The Covid-19 Pandemic and the Mental Health of Students

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Madona Kekelia
Eliso Kereselidze
Ina Shanava


The disease COVID-19, caused by the new coronavirus (SARS-CoV-2), was first detected in Wuhan, China in late December 2019, and, due to its high degree of virulence, it has spread rapidly around the world ever since. On March 11, 2020, the World Health Organization descried the situation as a pandemic, and in March 2020, a state of emergency was declared in Georgia. To limit the spread of the virus “lockdown” was ordered and, except in emergencies, the population was restricted from leaving home, the learning process in educational institutions was suspended, and all sorts of gatherings and public transport were put off. In these circumstances, as well as the risks associated with deteriorating health and economic problems, students also found themselves in a difficult situation in terms of getting access to education, caused by the transition to distance learning.

The social category of students is characterized by an active lifestyle, a wide range of relationships and contacts. In consequence of the social distancing policies and measures implemented across the country to slow the spread of the virus, the reduction in contacts has given rise to feelings of loneliness and depression. The entire situation is likely to negatively affect the psychological well-being of students. It has been proven that high levels of stress among students are associated with low mental wellness, which in turn, may lead to poor academic performance and the emergence of social and psychological problems. Based on the abovestated, the aim of the present paper was to establish a link between the indicators of loneliness, depression and psychological well-being with students in the context of constraints caused by the COVID pandemic. Patient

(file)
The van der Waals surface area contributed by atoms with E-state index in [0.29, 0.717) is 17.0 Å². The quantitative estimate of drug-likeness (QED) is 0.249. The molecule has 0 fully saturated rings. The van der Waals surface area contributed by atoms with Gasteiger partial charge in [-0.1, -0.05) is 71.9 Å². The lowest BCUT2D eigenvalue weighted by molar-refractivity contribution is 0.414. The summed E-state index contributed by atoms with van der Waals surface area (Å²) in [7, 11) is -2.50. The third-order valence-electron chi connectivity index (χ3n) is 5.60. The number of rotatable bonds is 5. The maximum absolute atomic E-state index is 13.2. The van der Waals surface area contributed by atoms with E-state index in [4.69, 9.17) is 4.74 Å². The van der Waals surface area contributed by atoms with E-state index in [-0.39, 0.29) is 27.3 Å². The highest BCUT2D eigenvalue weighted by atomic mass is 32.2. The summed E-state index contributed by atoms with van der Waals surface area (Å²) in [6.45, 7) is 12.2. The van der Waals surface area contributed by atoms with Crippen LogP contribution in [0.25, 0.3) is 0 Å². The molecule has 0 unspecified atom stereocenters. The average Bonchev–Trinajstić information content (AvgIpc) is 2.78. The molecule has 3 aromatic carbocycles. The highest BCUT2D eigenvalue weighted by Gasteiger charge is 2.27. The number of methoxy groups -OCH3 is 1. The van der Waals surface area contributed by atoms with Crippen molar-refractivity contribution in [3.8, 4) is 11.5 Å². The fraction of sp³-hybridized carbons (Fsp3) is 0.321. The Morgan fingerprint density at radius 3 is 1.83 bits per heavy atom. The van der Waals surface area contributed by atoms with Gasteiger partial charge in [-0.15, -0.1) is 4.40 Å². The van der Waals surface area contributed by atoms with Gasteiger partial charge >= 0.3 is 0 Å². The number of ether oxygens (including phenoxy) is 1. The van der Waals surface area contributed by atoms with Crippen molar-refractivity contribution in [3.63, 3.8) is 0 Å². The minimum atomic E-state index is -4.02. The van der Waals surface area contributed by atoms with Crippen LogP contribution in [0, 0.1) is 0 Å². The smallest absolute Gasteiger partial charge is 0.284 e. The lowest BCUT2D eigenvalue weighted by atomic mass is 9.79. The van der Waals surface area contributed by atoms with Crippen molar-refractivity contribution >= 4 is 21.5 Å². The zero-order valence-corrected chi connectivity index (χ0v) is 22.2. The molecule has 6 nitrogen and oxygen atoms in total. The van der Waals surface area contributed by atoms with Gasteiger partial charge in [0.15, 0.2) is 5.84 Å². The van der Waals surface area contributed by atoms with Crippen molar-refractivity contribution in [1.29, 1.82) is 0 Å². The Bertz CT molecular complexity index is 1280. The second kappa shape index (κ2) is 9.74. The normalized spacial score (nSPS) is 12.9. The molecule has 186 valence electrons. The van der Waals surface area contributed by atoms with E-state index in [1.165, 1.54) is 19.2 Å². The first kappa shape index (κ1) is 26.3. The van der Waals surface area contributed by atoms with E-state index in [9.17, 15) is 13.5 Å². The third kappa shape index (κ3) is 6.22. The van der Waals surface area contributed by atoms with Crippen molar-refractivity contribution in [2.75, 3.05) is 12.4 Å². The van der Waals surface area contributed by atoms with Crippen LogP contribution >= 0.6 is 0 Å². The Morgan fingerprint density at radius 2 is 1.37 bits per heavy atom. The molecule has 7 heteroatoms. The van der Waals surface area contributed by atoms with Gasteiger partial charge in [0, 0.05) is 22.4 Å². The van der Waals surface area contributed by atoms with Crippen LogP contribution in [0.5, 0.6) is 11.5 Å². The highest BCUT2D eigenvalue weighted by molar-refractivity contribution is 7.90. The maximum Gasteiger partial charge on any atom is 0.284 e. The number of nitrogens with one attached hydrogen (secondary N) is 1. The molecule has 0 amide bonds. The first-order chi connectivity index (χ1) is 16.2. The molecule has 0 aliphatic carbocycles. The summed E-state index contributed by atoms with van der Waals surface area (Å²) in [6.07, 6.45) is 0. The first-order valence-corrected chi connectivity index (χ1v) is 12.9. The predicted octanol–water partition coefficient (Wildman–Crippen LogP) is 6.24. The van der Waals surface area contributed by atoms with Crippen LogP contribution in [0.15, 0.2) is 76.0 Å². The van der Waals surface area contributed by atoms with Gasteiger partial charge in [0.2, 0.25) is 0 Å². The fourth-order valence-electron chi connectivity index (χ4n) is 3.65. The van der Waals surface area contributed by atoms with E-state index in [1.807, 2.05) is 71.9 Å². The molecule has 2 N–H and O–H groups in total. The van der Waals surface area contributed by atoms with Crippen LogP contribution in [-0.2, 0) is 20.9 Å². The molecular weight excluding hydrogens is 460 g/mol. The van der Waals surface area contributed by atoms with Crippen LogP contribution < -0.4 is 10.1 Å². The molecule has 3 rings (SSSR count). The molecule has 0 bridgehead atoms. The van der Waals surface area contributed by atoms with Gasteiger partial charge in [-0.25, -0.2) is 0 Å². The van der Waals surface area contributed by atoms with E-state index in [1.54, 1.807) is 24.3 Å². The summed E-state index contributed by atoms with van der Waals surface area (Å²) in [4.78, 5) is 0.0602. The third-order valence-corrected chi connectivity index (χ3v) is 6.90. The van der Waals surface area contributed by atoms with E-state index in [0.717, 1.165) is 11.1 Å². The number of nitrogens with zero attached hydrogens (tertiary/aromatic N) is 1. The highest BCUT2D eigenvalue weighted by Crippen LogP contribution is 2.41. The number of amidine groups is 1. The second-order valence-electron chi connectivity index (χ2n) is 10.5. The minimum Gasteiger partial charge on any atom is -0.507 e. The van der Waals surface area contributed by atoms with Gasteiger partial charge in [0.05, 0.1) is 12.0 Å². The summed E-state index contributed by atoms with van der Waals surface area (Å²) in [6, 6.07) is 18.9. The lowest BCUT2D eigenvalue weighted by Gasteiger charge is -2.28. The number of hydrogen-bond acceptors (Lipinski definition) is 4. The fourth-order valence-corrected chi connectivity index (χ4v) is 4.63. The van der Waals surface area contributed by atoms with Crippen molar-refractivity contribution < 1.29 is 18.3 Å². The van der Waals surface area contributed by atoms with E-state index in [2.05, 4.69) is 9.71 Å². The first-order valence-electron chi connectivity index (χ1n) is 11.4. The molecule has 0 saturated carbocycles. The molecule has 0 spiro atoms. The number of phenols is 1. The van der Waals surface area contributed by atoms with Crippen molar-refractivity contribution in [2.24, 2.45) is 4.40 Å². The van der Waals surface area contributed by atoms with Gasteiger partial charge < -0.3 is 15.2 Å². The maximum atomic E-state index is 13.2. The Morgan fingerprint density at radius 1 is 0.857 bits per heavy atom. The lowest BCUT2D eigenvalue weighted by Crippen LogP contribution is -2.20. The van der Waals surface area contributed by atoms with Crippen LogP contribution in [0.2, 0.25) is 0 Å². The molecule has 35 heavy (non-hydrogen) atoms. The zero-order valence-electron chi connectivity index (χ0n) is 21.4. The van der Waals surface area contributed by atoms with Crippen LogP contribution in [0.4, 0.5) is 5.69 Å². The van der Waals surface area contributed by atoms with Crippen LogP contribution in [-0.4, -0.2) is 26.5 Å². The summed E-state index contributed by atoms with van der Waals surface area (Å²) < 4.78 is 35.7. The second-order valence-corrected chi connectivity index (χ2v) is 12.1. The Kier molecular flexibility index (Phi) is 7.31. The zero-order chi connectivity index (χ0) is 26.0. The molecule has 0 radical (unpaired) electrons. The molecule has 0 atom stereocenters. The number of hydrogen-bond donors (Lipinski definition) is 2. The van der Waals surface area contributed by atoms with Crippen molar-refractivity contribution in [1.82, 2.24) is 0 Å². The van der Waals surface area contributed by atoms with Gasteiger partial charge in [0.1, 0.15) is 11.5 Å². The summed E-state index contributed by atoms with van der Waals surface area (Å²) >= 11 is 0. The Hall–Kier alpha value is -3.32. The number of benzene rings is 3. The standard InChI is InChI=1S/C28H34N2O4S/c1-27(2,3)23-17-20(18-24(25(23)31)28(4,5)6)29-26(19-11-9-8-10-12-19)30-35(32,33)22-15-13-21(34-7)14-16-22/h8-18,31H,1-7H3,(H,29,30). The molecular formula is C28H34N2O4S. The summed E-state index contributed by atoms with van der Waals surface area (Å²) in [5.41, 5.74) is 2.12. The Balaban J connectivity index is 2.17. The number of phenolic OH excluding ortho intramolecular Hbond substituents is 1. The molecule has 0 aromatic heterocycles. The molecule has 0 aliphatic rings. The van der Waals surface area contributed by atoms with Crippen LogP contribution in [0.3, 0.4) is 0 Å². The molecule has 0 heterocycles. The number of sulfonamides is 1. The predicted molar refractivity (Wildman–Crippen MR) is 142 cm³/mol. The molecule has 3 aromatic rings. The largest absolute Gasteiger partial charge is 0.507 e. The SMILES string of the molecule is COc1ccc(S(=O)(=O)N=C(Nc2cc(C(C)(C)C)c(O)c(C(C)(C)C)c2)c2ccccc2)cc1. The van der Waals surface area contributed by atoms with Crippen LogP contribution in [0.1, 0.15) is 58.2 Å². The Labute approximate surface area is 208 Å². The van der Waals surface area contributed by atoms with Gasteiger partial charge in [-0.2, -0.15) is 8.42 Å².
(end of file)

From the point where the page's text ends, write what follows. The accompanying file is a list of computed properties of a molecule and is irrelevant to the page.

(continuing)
Health Questionnaire (PHQ-4), Loneliness Scale (UCLA) and Psychological Well-Being Scale (PWBS) were used for the purpose. Analysis of the results revealed that depression, anxiety and loneliness have a negative bearing on psychological well-being. The differences were analyzed in obedience to demographic characteristics.

Mental Health, Loneliness, Depression, Psychological Well-Being
Published: Dec 20, 2021

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